ice cream food styling-1

Foodtography: Part One

If you were to type in #foodporn on Instagram 54,081,378 posts pop up.  People love taking pictures of their food to especially share on social media networks such as Instagram, Facebook and Twitter. I am guilty of being one of these people. Many of the images we see posted on these networks are usually taken with a smartphone without much thought or planning. The foods we eat often at restaurants are presented in a creative and artistic manner that it can be difficult to resist capturing an image before it disappears into our stomaches.

david luftus hamburger
David Luftus

I remember a few years back I was in McDonald’s on a roadtrip and the two unnamed people I was with ordered lunch. As they set it down on the table all the colors of the packaging and the food itself looked like an image I could not resist taking. I posted it on Facebook after and I swear to you I have never had so many likes on an image or comments in all my years using it. It goes to show that food images create a strong impact among viewers and invokes one’s senses.

I have frequently heard people getting annoyed by images of food appearing in their feed. I have often heard a long drawn out sigh from my dinner companions when I ask them to hold off on raising their forks to their salivating mouths before starting their meal just so I can capture an image of the table.

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Pantone food styling by Emilie de Griottes

Usually in situations as such, there is not much that can be done creatively except maybe rearrange the setting of the plates and the angle at which the food is taken. There are not many options as far as controlling the lighting in similar instances except for maybe standing at a different side of the table where you can maximize the best existing light. There have been a few instances where I have been in a poorly lit setting and have tried to improvise to achieve a better lit image. I have tried a flash, which never works and also have had someone flash their iPhone flashlight onto the table which helps improve the image but still doesn’t produce an optimal photo.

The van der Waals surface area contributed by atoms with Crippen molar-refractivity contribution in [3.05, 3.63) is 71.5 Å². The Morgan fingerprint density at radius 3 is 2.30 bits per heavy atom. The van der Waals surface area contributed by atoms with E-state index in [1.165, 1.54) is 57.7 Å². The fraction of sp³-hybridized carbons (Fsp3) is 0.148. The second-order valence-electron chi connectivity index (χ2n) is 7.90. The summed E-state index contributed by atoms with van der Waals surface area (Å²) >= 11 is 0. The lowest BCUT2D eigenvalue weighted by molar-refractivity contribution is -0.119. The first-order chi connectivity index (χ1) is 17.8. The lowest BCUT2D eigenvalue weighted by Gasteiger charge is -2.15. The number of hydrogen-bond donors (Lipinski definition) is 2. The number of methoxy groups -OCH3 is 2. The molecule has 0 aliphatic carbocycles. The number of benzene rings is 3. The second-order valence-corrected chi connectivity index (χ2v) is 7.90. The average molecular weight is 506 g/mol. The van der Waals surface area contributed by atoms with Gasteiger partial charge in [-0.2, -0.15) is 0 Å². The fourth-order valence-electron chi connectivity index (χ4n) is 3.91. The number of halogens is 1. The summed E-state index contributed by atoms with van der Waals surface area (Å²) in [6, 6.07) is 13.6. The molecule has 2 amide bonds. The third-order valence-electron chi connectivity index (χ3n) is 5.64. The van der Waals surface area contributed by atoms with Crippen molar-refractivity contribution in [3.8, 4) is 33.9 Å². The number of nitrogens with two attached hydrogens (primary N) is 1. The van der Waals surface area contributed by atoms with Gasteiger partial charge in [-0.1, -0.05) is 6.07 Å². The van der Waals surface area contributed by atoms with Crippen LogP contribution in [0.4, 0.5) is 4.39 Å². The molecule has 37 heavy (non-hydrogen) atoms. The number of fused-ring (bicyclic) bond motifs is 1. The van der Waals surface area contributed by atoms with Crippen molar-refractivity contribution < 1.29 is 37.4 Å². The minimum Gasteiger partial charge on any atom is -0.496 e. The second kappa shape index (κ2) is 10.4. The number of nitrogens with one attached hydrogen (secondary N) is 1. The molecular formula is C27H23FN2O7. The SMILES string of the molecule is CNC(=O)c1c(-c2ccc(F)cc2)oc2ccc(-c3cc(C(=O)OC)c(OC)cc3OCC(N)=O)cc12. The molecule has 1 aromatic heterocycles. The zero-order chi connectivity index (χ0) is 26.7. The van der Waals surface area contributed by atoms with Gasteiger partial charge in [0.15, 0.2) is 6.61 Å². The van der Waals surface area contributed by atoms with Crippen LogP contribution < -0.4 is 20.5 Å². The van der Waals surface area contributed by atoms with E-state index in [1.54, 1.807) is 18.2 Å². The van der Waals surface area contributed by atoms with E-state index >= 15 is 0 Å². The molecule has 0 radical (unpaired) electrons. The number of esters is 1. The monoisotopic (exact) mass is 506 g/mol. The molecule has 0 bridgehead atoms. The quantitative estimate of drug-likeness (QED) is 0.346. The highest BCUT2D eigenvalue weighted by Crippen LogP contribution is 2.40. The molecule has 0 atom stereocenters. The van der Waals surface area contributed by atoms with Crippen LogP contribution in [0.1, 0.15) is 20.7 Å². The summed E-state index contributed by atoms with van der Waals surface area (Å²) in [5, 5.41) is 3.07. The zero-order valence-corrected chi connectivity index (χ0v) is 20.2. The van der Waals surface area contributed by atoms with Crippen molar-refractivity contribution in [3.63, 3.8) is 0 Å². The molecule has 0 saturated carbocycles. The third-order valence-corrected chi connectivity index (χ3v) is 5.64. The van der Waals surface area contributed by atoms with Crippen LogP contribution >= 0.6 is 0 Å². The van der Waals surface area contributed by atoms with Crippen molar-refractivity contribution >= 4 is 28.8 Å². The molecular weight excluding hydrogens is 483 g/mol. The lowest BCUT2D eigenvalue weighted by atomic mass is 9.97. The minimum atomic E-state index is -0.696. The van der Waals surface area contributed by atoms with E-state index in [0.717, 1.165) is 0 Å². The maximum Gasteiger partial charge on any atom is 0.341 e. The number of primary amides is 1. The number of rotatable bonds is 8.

cheese

Not that long ago The New York Times released an article, “Restaurants Turn Camera Shy.” The article discussed the mass amounts of restaurants, mainly high-end, that were enforcing a no-photography policy when it came to the food on the table. They no longer want amateurs taking snapshots of the table especially when it came to flash photography and many are enforcing a no-photography ban all together. It is often distracting to other patrons and brings down the level of prestige of the particular restaurant.

jennifer may

I am well aware that different settings and subjects have different things to consider before capturing the perfect image. As I mentioned earlier, the only experience I have with foodtography is what I have taken throughout the years with my iPhone. I wanted to learn more about it from a professional standpoint so I did some research so I can attempt a shoot in the near future.

we eat together
We Eat Together

What needs to be considered:

1) Choose to shoot food with fresh ingredients. Fruit that is a little under ripe, greens that are crisp, items taken directly out of the fridge or freezer and food that is hot off of the grill. By keeping these few basic things in mind will help produce the best image possible.